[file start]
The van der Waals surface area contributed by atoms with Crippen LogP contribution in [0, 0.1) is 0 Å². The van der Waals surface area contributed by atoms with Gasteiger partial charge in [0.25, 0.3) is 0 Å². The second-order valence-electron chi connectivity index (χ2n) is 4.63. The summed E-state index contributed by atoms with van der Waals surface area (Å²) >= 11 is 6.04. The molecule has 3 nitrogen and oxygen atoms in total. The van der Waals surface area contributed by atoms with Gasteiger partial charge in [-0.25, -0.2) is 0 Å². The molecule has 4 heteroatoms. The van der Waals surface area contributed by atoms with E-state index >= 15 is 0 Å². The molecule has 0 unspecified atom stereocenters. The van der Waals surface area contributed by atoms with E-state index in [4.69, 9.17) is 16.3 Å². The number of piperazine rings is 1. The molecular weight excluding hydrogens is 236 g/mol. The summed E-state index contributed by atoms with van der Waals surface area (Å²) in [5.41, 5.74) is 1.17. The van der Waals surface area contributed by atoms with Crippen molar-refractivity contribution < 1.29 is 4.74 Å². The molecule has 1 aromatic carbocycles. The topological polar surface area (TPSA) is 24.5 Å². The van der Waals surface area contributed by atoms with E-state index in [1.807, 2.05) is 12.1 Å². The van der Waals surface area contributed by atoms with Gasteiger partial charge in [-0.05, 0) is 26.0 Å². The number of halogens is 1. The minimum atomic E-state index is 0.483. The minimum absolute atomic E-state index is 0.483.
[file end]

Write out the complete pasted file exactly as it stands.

The van der Waals surface area contributed by atoms with Crippen LogP contribution in [0, 0.1) is 0 Å². The van der Waals surface area contributed by atoms with Gasteiger partial charge in [0.25, 0.3) is 0 Å². The second-order valence-electron chi connectivity index (χ2n) is 4.63. The summed E-state index contributed by atoms with van der Waals surface area (Å²) >= 11 is 6.04. The molecule has 3 nitrogen and oxygen atoms in total. The van der Waals surface area contributed by atoms with Gasteiger partial charge in [-0.25, -0.2) is 0 Å². The molecule has 4 heteroatoms. The van der Waals surface area contributed by atoms with E-state index >= 15 is 0 Å². The molecule has 0 unspecified atom stereocenters. The van der Waals surface area contributed by atoms with E-state index in [4.69, 9.17) is 16.3 Å². The number of piperazine rings is 1. The molecular weight excluding hydrogens is 236 g/mol. The summed E-state index contributed by atoms with van der Waals surface area (Å²) in [5.41, 5.74) is 1.17. The van der Waals surface area contributed by atoms with Crippen molar-refractivity contribution < 1.29 is 4.74 Å². The molecule has 1 aromatic carbocycles. The topological polar surface area (TPSA) is 24.5 Å². The van der Waals surface area contributed by atoms with E-state index in [1.807, 2.05) is 12.1 Å². The van der Waals surface area contributed by atoms with Gasteiger partial charge in [-0.05, 0) is 26.0 Å². The number of halogens is 1. The minimum atomic E-state index is 0.483. The minimum absolute atomic E-state index is 0.483.